Reuse-to-Fuse for HDPE pipe: maximising your workforce

Refuse-to-Fuse in action.

A new mechanical pipe joining solution from Victaulic eliminates the need for installer certification

High density polyethylene (HDPE) is the fastest-growing piping material in mining applications, with adoption expected to increase by 5 per cent per year. HDPE is light-weight, corrosion-resistant, flexible, long-lasting and economical, so it’s fast becoming the preferred material for buried and outdoor exposed pipelines on mining sites around Australia.

HDPE poly has been available for over 50 years and until recently butt fusion and electrofusion have been considered the top joining methods for this piping material. But fusing requires installers to be properly trained and certified; in order to achieve a high-quality fuse, installers must be experts in pipe preparation and fusing techniques – including facing, scraping and cleaning of pipe ends, and fusing itself.

“Finding a certified installer is a challenge. While the war for talent continues to intensify as HDPE adoption increases, identifying qualified installers is also difficult.

“In a complicated regulatory and accreditation environment, it’s difficult to navigate the range of certification programs and accreditation schemes. A simple Google search for butt fusion and electrofusion training programs returns dozens of online results. The question is, how do you know your installer is truly certified?” said David Sharkey, Victaulic VP-GM of South Asia Pacific.

In this complex landscape, Victaulic, the world’s leading producer of mechanical pipe joining solutions, has developed a Watermark™ Approved mechanical joint for HDPE piping. The solution is set to increase installation efficiencies and overcome the certification requirements traditionally associated with HDPE fusion and installation.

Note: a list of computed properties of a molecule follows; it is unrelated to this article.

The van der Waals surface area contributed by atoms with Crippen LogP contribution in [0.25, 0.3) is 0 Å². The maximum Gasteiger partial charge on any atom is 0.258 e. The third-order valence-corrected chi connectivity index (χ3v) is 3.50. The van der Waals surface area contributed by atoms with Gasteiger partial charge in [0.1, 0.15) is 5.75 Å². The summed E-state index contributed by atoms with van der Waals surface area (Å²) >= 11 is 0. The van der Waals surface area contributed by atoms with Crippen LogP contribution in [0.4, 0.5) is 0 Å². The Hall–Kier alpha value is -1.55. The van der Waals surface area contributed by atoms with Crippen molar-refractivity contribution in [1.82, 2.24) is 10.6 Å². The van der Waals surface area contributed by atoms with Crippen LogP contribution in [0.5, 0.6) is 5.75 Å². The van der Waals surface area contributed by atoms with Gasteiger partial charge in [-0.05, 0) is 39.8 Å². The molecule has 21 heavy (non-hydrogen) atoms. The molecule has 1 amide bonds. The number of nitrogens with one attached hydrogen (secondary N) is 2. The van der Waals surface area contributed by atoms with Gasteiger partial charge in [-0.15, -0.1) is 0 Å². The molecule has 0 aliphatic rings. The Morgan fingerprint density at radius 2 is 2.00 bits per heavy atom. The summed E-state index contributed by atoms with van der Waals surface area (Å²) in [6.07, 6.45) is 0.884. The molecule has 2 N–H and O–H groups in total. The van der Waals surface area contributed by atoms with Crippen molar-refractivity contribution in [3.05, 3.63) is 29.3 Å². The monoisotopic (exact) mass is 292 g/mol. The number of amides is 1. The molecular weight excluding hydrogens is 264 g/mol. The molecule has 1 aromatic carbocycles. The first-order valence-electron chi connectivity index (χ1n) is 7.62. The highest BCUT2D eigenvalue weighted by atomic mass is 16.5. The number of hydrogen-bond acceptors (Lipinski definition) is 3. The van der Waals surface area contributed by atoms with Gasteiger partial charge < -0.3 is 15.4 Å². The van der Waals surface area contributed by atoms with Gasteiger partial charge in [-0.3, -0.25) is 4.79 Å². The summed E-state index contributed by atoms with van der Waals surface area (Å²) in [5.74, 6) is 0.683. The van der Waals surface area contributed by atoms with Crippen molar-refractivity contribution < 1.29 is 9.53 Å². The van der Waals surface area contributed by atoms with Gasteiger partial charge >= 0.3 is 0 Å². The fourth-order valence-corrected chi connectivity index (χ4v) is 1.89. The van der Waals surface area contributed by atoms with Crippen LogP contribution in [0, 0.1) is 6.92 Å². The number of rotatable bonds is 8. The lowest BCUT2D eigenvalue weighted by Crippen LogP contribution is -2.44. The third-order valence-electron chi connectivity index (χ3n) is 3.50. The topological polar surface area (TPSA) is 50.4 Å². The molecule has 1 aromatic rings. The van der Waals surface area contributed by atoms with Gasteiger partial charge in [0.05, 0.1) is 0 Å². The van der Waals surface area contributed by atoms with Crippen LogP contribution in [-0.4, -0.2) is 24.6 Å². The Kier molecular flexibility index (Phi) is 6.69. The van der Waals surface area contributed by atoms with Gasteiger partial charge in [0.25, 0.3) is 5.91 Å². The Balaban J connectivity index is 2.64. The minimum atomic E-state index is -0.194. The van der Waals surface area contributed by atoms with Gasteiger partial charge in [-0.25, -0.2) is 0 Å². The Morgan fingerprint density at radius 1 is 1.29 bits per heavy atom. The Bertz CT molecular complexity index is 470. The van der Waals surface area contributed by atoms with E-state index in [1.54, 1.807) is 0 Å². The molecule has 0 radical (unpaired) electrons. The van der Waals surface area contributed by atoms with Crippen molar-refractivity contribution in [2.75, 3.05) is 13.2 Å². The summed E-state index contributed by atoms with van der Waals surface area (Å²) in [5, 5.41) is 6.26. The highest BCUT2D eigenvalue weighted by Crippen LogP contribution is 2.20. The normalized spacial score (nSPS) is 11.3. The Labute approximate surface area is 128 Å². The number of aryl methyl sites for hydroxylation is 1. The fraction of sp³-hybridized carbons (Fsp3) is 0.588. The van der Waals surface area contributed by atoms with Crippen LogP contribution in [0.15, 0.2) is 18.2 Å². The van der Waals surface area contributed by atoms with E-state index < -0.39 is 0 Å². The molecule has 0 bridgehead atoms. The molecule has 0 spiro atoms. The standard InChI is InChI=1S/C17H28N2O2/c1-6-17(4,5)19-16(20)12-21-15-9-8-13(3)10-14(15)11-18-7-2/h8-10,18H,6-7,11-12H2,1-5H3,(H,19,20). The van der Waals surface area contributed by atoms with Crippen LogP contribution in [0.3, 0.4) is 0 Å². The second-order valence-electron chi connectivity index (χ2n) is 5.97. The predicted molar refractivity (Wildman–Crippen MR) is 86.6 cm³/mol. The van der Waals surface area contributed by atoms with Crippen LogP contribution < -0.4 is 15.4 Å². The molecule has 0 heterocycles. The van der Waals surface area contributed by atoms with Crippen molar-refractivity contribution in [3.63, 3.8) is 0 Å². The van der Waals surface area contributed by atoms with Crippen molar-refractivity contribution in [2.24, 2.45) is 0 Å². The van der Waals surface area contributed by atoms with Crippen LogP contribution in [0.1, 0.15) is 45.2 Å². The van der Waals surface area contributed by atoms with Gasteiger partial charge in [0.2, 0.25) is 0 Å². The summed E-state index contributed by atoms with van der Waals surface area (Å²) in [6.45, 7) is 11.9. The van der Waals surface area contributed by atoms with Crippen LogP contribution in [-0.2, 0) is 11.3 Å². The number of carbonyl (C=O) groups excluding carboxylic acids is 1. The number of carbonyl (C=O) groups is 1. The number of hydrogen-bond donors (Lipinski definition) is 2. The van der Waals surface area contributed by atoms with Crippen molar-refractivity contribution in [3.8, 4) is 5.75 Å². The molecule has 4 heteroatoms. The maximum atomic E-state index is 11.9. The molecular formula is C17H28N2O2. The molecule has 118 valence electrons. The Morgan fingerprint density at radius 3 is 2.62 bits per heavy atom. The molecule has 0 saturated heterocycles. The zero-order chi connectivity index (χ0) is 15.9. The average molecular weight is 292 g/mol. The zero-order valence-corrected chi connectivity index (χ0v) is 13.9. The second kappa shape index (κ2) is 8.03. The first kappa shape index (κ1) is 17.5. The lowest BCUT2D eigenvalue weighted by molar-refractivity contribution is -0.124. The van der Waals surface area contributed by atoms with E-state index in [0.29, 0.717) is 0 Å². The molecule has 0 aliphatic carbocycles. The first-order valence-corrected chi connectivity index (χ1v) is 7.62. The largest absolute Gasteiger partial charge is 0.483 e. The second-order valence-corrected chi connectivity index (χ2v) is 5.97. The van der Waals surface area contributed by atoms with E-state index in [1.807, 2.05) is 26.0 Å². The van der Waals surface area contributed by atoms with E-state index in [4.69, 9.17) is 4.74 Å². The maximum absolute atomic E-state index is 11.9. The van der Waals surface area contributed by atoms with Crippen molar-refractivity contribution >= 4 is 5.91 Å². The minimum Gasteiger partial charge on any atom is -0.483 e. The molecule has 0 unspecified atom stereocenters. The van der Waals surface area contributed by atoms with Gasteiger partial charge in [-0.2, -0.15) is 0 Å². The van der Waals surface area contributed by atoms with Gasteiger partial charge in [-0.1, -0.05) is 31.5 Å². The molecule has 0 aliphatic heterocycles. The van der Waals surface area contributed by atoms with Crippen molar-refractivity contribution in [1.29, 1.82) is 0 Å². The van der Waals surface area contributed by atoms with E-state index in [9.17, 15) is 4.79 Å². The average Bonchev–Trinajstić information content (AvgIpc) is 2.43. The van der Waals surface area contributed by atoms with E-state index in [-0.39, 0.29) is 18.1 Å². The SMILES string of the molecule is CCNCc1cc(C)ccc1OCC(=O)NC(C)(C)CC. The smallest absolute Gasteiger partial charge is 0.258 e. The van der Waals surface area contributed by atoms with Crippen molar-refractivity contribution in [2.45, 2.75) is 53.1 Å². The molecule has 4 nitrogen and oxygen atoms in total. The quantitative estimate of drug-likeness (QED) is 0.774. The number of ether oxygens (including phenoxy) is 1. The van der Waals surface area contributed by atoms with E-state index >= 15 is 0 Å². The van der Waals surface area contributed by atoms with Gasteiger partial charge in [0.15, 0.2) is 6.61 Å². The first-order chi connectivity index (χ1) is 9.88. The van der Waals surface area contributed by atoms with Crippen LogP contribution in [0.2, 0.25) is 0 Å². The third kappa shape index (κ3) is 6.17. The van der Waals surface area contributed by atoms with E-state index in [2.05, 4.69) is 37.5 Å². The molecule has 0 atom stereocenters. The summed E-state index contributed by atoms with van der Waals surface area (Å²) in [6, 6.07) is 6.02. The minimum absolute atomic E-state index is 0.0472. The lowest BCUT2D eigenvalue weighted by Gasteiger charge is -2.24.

Widely accepted for use on steel pipe, mechanical joining can be installed up to 10 times faster than fusing. With no special certifications required and minimal pipe preparation needed, mechanical joints can be installed through the simple act of tightening two bolts and nuts.

In traditional fusing practices, the expense of fusion equipment and the shortage of skilled installers can slow the pace of installation. In the event that equipment breaks, work may come to a complete standstill.

In stark comparison, mechanical joints eliminate the need for expensive fusing equipment, power sources or certified fusion installers. This means skilled workers can be deployed to more demanding areas of mining projects.

Additionally, without the need for complex equipment, mechanical joints can be quickly installed in tighter spaces and places that traditional fusing gear can’t reach.

With no need for fusion tents, no concerns about contamination of pipe ends, and no extra heating or cooling time during extreme weather, pipe installation processes become streamlined and hassle free. For mine sites located in some of Australia’s harshest environments, the ability to complete projects without weather delays will ensure both operational and cost benefits.

“As leaders in the mechanical joining business, we are extremely proud of the Victaulic Refuse-to-Fuse™ solution for HDPE pipe. We understand the mining industry is looking to create efficiencies in their workforce and operations, and mechanical joining answers this need. We’re excited by the potential benefits and savings that can be achieved by switching from fusion to mechanical joining in mining projects,” Mr. Sharkey said.

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